A crowd of 7,000 - 8,000 spectators turned out, May 28, to Plaza El Toreo de Tijuana to watch matadors Rafael Ortega, Juan Antonio Adame, and Ishmael Rodriguez challenge a set of bulls from Santa Fe del Campo. But, the afternoon was marred by a huge donnybrook between Ortega and his cuadrilla, against the plaza judge.
According to correspondent Gary Sloan, Ortega opened the afternoon with “Miguelito”, a 510-kilo toro, with veronicas, climaxed with the media veronica. Miguelito was strong against the horses, and between pics, Ortega gave a nice set of chicuelinas, finished with a serpentina.
Ortega chose to place the banderillas, but the animal’s sentido didn’t allow him much success. His faena de muleta produced few highlights, and it took three attempts to finally dispatch Miguelito with a full thrust.
Ortega was applauded. But, then came his second animal and the ensuing debate. The bull, “Fercho” (500 kilos) didn’t allow much in the way of opening cape work, but gave up a nice set of chicuelinas antiguas “Navarras,” between the pics.
Ortega’s banderillas included one par a la violina, then a pair of cortas al quiebro, next to the barrera. That placement nearly resulted in disaster, but it inspired the crowd to cheer. In his faena, Ortega began with a set of kneeling derechazos that were downright scary. They were followed by good sets on both sides, while the crowd enthusiastically applauded the matador. Ortega’s sword placement was somewhat low, but effective. The plaza judge correctly responded to the crowd petition by granting an ear.
There was a huge petition for the second ear, but the judge remained resolute. This set off an even larger petition for the second ear, with the matador and his subalterns getting into the act, whipping the crowd into a frenzy. But, to his credit, the judge did not back down.
Ortega and his crew were all lucky that the judge didn’t, quite properly, order all of them to be arrested for their lack of respect. There is only one ultimate authority in the plaza de toros, and he sits behind the Autoridád sign. I would not be surprised to discover that the judge imposed heavy fines on Ortega & Company.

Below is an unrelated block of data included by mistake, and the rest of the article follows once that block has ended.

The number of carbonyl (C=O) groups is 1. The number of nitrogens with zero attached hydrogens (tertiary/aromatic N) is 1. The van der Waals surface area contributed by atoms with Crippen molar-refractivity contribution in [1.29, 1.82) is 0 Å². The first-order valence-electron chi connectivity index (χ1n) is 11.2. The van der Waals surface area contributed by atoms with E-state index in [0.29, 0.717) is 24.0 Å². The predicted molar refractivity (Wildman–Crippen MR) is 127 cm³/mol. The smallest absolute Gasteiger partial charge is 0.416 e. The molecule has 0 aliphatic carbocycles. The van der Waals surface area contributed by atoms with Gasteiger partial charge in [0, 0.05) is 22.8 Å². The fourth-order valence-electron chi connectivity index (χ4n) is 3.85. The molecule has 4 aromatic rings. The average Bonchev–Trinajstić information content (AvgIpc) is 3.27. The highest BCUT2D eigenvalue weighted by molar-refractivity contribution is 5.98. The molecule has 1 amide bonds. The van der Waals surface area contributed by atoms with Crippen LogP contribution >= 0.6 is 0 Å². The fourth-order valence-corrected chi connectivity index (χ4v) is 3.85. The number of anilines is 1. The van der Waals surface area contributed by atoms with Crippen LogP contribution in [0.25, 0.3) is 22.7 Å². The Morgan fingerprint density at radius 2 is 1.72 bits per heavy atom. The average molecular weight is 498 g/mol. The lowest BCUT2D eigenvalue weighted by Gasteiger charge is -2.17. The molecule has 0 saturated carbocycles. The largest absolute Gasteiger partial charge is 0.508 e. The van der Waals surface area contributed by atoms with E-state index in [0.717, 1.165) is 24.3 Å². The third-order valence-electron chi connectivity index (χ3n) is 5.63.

With his first bull, “Janego” (475 kilos), Juan Antonio Adame opened with some rather awkward veronicas, finished with a rebolera. Following the pics, the tall youngster demonstrated a good feel for the banderillas, placing three pair, easily and well.
The third act was very, very good, with long, precise sets to both sides, all accomplished in classic style. His sword placement was terrific, with the bull dying with its hooves in the air. Following a huge ovation, both ears were awarded.
Adame wasn’t able to do anything with the capote to his second bull, the 520-kilo “Muñeco,” a large animal that proved to be very difficult. The matador placed the banderillas, but barely escaped from each pair. His faena went nowhere, with Adame almost being caught, on several occasions. This, combined with bad luck with the sword, resulted in applause, but no awards.
Ishmael Rodriguez opened his performance with a pair of kneeling cape lances to the 470-kilo “Colacho.” These were followed by nice, close chicuelinas, but no veronicas. Following the pics, he showed a set of good gaoneras, but still no veronicas.
His third act was good on both sides, with kneeling passes and a few rather unusual passes. Following a good sword placement, Rodriguez was awarded an ear.
Ishmael’s second bull, “Gero” (515 kilos), was very difficult and refused to allow the matador the matador to show much with cape, muleta, or sword. June will be dark in the Tijuana plazas, because of the World Cup, but the season will begin anew in July, with corridas being celebrated July 12, 13, and 14, celebrating the city’s birthday festival. But, Bullfight World will keep readers aware of what goes on in other parts of the planet of the bulls, including nearby Mexicali.
Last Sunday in Mexico City
The third corrida de toros of the “Feria Torista”, in La Plaza Mexico attracted only 5,000 people to the stands. High winds impeded the card of Fernando Ochoa, Ricardo Rosas and Aldo Orozco, who met a herd of bulls from La Joya.
Ochoa turned in some exceptional work with cape and muleta to his first, but had problems with the sword and heard an aviso. With his second toro, little could be accomplished, due to the high winds.
Ricardo Rosas was soundly boo’ed for both of his performances, while Aldo Orozco was applauded for his first lídia and registered a division of opinions for his second.
Only one more corrida de toros remains in the Mexico City 2005-2006 winter season.